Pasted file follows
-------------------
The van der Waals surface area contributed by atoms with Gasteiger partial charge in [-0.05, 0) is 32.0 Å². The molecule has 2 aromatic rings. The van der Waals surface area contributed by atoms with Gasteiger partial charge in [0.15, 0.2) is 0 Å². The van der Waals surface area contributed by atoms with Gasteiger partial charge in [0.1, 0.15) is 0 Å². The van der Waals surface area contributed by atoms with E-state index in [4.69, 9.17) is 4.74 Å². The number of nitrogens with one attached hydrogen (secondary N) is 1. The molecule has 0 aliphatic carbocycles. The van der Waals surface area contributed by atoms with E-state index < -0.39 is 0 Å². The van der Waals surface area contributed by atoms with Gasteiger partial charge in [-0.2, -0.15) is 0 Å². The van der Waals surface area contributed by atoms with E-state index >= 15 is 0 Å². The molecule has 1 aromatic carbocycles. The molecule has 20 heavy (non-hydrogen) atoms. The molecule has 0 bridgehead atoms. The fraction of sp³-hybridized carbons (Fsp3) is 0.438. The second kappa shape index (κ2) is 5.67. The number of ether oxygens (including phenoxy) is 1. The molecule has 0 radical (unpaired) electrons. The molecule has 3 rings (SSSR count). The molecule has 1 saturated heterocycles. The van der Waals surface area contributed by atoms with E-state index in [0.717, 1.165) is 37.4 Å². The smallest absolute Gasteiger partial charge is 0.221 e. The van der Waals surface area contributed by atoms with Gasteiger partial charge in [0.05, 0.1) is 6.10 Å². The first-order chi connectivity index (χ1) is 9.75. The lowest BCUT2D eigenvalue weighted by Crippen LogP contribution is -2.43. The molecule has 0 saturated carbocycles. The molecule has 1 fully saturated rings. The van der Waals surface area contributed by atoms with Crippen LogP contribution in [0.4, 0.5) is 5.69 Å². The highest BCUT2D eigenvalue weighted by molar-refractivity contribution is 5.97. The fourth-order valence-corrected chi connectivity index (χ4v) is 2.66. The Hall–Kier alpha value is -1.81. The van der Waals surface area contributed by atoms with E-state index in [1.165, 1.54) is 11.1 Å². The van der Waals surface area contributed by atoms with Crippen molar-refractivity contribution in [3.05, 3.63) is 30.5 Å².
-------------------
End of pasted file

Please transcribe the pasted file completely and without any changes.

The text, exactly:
The van der Waals surface area contributed by atoms with Gasteiger partial charge in [-0.05, 0) is 32.0 Å². The molecule has 2 aromatic rings. The van der Waals surface area contributed by atoms with Gasteiger partial charge in [0.15, 0.2) is 0 Å². The van der Waals surface area contributed by atoms with Gasteiger partial charge in [0.1, 0.15) is 0 Å². The van der Waals surface area contributed by atoms with E-state index in [4.69, 9.17) is 4.74 Å². The number of nitrogens with one attached hydrogen (secondary N) is 1. The molecule has 0 aliphatic carbocycles. The van der Waals surface area contributed by atoms with E-state index < -0.39 is 0 Å². The van der Waals surface area contributed by atoms with Gasteiger partial charge in [-0.2, -0.15) is 0 Å². The van der Waals surface area contributed by atoms with E-state index >= 15 is 0 Å². The molecule has 1 aromatic carbocycles. The molecule has 20 heavy (non-hydrogen) atoms. The molecule has 0 bridgehead atoms. The fraction of sp³-hybridized carbons (Fsp3) is 0.438. The second kappa shape index (κ2) is 5.67. The number of ether oxygens (including phenoxy) is 1. The molecule has 0 radical (unpaired) electrons. The molecule has 3 rings (SSSR count). The molecule has 1 saturated heterocycles. The van der Waals surface area contributed by atoms with E-state index in [0.717, 1.165) is 37.4 Å². The smallest absolute Gasteiger partial charge is 0.221 e. The van der Waals surface area contributed by atoms with Gasteiger partial charge in [0.05, 0.1) is 6.10 Å². The first-order chi connectivity index (χ1) is 9.75. The lowest BCUT2D eigenvalue weighted by Crippen LogP contribution is -2.43. The molecule has 0 saturated carbocycles. The molecule has 1 fully saturated rings. The van der Waals surface area contributed by atoms with Crippen LogP contribution in [0.4, 0.5) is 5.69 Å². The highest BCUT2D eigenvalue weighted by molar-refractivity contribution is 5.97. The fourth-order valence-corrected chi connectivity index (χ4v) is 2.66. The Hall–Kier alpha value is -1.81. The van der Waals surface area contributed by atoms with E-state index in [1.165, 1.54) is 11.1 Å². The van der Waals surface area contributed by atoms with Crippen molar-refractivity contribution in [3.05, 3.63) is 30.5 Å².